Yeah. I love that you ask what LinkedIn is, because if you are, as I think we probably both are, people who maybe got on the Internet at the beginning of LinkedIn, it was like the grown up Facebook. It was like the boring Facebook back when I first joined, where you kind of put your resume and then didn't do much, and then if you were looking for a job, maybe you would go back there and then only some kinds of jobs. But the LinkedIn that exists today is, I think, much different. It's kind of moving away from being a social network at all. It really is a place where you go to discover anything that's relevant to your business or career. So any conversation you want to be having about your business or your career, there's a place to have it on LinkedIn. And that is why they would hire me a journalist, because I did not go into my career thinking that I would work at a tech company. Right. I went into my career thinking that I would write critically about tech companies, which I did for 17 years. I was a magazine journalist. I wrote for Business Week and then for Fortune for a very long time, and then for Wired. And I got to a point where it felt in media like this may resonate with you, it felt in media in the 20th century, like distribution, we all understood, you know, we knew what magazines and what television shows we watched, and we knew where we got our news. And what we were trying to do is always to make more beautiful things, more beautiful vessels for communicating information. But by the time I got to the middle of my career, that had switched. And at least for me, I loved magazine writing, but it kind of got to the point where I was like, okay, I know how to write the very best magazine article I'm ever going to be able to write. I don't know how to evolve this craft much more. But the distribution question is no longer understood. In fact, nobody can figure out where and how to find an audience.

Speaker 3 00:05:00
Well, except Elon Musk. Right? So you're not Elon Musk?

Speaker 1 00:05:05
Well, we'll see how long that lasts for Elon Musk. Lots of thoughts and opinions about that. But it felt to me like the social software. And here all of it twitter, Facebook, even Snapchat, and certainly LinkedIn. That was where we were learning about how you find audience in this next version of information and within the social software. LinkedIn felt like the healthiest one. It felt like the one where people go to have real grown up conversations and they are who they say they are and they know their boss may be watching, and so they mostly don't talk smack about each other, and that's drawn to that kind of healthy ecosystem.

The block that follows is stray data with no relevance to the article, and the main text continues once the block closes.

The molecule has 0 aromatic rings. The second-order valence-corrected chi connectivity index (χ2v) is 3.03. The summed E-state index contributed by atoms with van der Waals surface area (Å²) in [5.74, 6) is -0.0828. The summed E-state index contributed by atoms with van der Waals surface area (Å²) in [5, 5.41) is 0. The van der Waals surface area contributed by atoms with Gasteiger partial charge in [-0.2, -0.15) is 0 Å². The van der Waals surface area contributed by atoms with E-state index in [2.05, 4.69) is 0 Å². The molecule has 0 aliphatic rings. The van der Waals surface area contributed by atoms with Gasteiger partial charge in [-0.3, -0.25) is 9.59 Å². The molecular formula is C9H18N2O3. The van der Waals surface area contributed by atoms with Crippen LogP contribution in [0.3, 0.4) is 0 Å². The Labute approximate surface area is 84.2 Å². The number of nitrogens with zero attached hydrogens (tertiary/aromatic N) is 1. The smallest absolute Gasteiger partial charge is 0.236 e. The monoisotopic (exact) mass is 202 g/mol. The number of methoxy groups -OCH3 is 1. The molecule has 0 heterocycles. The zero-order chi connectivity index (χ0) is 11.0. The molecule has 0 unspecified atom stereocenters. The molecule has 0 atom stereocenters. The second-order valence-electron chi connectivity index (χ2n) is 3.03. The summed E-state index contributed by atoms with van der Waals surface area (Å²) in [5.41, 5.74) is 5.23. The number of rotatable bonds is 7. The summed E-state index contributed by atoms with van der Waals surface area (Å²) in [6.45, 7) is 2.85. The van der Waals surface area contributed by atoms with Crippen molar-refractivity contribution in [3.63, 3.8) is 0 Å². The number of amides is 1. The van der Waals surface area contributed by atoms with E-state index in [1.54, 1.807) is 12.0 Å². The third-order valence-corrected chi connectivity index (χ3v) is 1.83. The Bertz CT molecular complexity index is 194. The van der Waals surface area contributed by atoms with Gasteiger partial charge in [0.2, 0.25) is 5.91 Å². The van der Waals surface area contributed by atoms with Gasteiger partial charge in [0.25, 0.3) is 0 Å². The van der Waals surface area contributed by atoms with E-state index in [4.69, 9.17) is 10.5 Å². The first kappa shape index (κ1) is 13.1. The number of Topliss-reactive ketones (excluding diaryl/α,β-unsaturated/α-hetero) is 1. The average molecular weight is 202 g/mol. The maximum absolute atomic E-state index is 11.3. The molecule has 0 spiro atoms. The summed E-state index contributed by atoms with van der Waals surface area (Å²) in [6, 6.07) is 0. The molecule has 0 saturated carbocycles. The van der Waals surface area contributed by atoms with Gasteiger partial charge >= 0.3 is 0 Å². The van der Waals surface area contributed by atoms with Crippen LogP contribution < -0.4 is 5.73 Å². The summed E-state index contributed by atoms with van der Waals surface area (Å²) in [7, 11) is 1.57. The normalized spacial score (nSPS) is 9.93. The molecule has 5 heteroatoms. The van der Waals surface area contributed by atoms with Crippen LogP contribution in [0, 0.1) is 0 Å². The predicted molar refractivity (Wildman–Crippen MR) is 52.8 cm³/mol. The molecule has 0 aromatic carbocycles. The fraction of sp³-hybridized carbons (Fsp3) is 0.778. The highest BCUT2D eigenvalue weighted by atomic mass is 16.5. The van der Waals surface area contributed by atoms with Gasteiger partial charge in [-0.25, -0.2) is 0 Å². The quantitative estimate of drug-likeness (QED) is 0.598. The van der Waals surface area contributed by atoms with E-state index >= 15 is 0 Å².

Speaker 3 00:05:45
So maybe I should accept my seven requests for friendship.

Speaker 1 00:05:52
You only have seven because that's like a 1700 request backlog and you only know one of those people, you know.

Speaker 2 00:05:59
Yeah, I've been on LinkedIn since the beginning, but I only accept invitations from people who are in this business. Whereas substance, both Wendy and I write for substant, and that looks after the more personal, creative side of it. But LinkedIn, it's a place to talk to people who are in the same business.

Speaker 1 00:06:16
Well, and here's one thing you probably don't know about LinkedIn, and it's why I work there. It's why LinkedIn has 270 journalists it employs, working in nine different languages in twelve different countries for a certain subset of people, and not people who work in media. So probably not you. All not me. LinkedIn is the front door for news. It is where they probably don't go to the New York Times.com every morning, but they go to LinkedIn every morning. And LinkedIn serves up something called The Daily Rundown, which is a summary of all the important news articles and people talking about it on the platform. And millions of people around the world actually get their news from that every.

Speaker 2 00:06:52
Day, and probably more. So after the not so benign overlord at Twitter, people are looking for a place to go.

Speaker 1 00:06:59
Yes, LinkedIn's front doors are open for all those former Twitter users.

Speaker 3 00:07:04
So, Jess, we're going to move on to your book in just a second because it's so interesting, and I think we all sort of have strong feelings linked to secrets and parents and whatever, all of that stuff. But I just want to get you froze on CNN, because I used to be an anchor. I was a reporter on television for a gazillion years, and I still have nightmares. I'm sure Maureen was like, did live radio for a thousand years, but you actually froze for five. Like, there was 5 seconds of dead air.

Speaker 1 00:07:34
You all know what that means in a way that most readers probably don't, right?

Speaker 3 00:07:39
5 seconds is so long.

Speaker 2 00:07:41
It's an eternity.

Speaker 1 00:07:42
Yeah, it drove me to therapy. I was like, there's something I got to address here, because.

Speaker 3 00:07:48
So were you on camera? Were they, like, looking at you? And you were just like, yeah.

Speaker 1 00:07:54